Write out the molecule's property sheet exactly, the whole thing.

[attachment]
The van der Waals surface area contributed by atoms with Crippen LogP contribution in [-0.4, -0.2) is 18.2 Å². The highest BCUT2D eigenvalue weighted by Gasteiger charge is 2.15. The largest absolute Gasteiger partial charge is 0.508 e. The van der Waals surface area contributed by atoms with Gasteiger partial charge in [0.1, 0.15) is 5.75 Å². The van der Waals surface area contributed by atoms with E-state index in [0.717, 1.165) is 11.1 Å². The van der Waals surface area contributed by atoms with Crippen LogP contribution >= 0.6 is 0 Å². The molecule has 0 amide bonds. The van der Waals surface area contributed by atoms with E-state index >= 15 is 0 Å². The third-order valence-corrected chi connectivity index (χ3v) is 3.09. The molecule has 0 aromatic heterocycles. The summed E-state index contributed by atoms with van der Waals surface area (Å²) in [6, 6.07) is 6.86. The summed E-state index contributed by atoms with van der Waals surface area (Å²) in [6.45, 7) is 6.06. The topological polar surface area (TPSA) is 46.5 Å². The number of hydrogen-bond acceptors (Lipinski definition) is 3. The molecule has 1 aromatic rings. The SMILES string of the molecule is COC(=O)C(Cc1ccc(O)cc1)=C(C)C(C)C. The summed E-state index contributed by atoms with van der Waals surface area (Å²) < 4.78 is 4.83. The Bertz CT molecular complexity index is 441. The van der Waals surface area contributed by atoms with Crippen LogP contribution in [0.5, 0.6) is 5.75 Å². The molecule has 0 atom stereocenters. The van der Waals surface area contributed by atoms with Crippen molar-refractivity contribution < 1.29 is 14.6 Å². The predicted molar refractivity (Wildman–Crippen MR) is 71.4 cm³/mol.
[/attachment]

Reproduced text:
The van der Waals surface area contributed by atoms with Crippen LogP contribution in [-0.4, -0.2) is 18.2 Å². The highest BCUT2D eigenvalue weighted by Gasteiger charge is 2.15. The largest absolute Gasteiger partial charge is 0.508 e. The van der Waals surface area contributed by atoms with Gasteiger partial charge in [0.1, 0.15) is 5.75 Å². The van der Waals surface area contributed by atoms with E-state index in [0.717, 1.165) is 11.1 Å². The van der Waals surface area contributed by atoms with Crippen LogP contribution >= 0.6 is 0 Å². The molecule has 0 amide bonds. The van der Waals surface area contributed by atoms with E-state index >= 15 is 0 Å². The third-order valence-corrected chi connectivity index (χ3v) is 3.09. The molecule has 0 aromatic heterocycles. The summed E-state index contributed by atoms with van der Waals surface area (Å²) in [6, 6.07) is 6.86. The summed E-state index contributed by atoms with van der Waals surface area (Å²) in [6.45, 7) is 6.06. The topological polar surface area (TPSA) is 46.5 Å². The number of hydrogen-bond acceptors (Lipinski definition) is 3. The molecule has 1 aromatic rings. The SMILES string of the molecule is COC(=O)C(Cc1ccc(O)cc1)=C(C)C(C)C. The summed E-state index contributed by atoms with van der Waals surface area (Å²) < 4.78 is 4.83. The Bertz CT molecular complexity index is 441. The van der Waals surface area contributed by atoms with Crippen LogP contribution in [0.5, 0.6) is 5.75 Å². The molecule has 0 atom stereocenters. The van der Waals surface area contributed by atoms with Crippen molar-refractivity contribution < 1.29 is 14.6 Å². The predicted molar refractivity (Wildman–Crippen MR) is 71.4 cm³/mol.